Halftime at Statehouse – Tax Bills Die, Affordable Housing Makes Cut
Last week marked the halfway point of the 2022 legislative session. Focus shifted at the Statehouse to each respective Chamber, with third reading (final vote) deadlines in the House last Monday and the Senate on Tuesday. Now that the Legislature has reached its official halftime, bills that did not make the trek past its chamber of origin are considered dead.
The House concluded its work Tuesday morning, having passed its bills Monday. There was an extended debate on priority bills and other bills including HB 1116 which was amended late in the process tightening mail-in voting rules. HB 1116 passed 66-28 and even drew Speaker Huston off the dais to speak in support of the bill, into a rare moment at the podium to speak on the issue.
In the midst of the debate in the House and Senate, Governor Holcomb quietly extended the State’s Public Health Emergency on Tuesday for an additional month. And while HB 1001 and SB 3 have passed their chambers of origin and now await hearings, the debate continues in Statehouse hallways and third houses back at home. We will likely see this issue hashed out in the last moments of the session, during the conference committee. As a reminder, Aspire has opposed the additional regulatory and cost burdens to employers in HB 1001 and therefore supported SB 3 as the preferred bill to end the public health emergency, because it does not include employer vaccine and testing regulation language.
Government Price Setting in the Free Market
Aspire jumped into an issue late in the first half of the session we didn’t anticipate. HB 1109, which sought to impose government price-setting on non-alcoholic beverages, was heard in the House Commerce Committee. The bill has been filed in the past, we think at the behest of a constituent but never received a vote. When it passed out of committee, under Republican control, business groups and chambers of commerce became alarmed. Aspire signed a joint letter opposing the legislation. Fortunately, the bill was never called for a final reading and died on the House floor. This was a huge win for businesses and free market.
Business Personal Property Tax
We previously reported on several bills that aimed to reduce or eliminate the Business Personal Property Tax (BPPT). After the start of the session, studies came out illustrating the budgetary impact to local communities across the State. Subsequently, SB 150 and SB 378, which sought to increase the acquisition cost threshold and lower the minimum depreciation floor, did not further move in the Senate and died. On the House side, HB 1002 passed the full floor by a vote of 68-25. With the Senate not moving any BPPT legislation, the future of HB 1002 is uncertain. Reducing business taxation is always a promising idea, but taking a pause and conducting due diligence in this matter is the best course of action because we do not want to hurt our local communities which drive quality of life and help attract talent.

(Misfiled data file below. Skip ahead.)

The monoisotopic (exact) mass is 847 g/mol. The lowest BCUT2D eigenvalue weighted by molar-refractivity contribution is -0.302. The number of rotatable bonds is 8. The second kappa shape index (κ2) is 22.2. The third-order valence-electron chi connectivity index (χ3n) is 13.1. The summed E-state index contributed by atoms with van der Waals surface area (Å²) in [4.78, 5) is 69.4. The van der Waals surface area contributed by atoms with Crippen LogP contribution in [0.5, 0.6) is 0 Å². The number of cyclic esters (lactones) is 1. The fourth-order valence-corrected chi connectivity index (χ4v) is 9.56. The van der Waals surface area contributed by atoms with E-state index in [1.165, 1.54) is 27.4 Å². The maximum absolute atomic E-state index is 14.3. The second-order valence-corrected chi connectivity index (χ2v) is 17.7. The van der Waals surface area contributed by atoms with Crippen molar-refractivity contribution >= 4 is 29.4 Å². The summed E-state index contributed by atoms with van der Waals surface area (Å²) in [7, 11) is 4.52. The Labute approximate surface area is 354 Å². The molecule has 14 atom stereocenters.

Sales Tax on Services
HB 1083 sought to impose a sales tax on services. Aspire opposes such measures. The House Ways and Means Committee heard the bill but did not take a vote before committee deadlines, so the issue is considered dead for the session.
This critical community development topic has received much time and attention from Aspire’s staff, leadership, and Growth + Planning teams. Housing inventory and price variety have been a challenge locally and across the State. We are excited to report that SB 262, legislation that creates a tax credit to spur financing of affordable and workforce housing options, passed out of the Senate 47-0 last week. It has been referred to House Ways and Means for further consideration. And HB 1306, which creates a Statewide Housing Task Force, passed out of the House 70-20.
After a few days off, the House and Senate started the second half this week, where the legislative process starts all over again in the opposite chambers. Bills that passed the House will now be heard in the Senate and visa-versa. There have been many bills dealing with tax matters for a non-budget year, which is not common. Stay tuned to see what happens in the second half.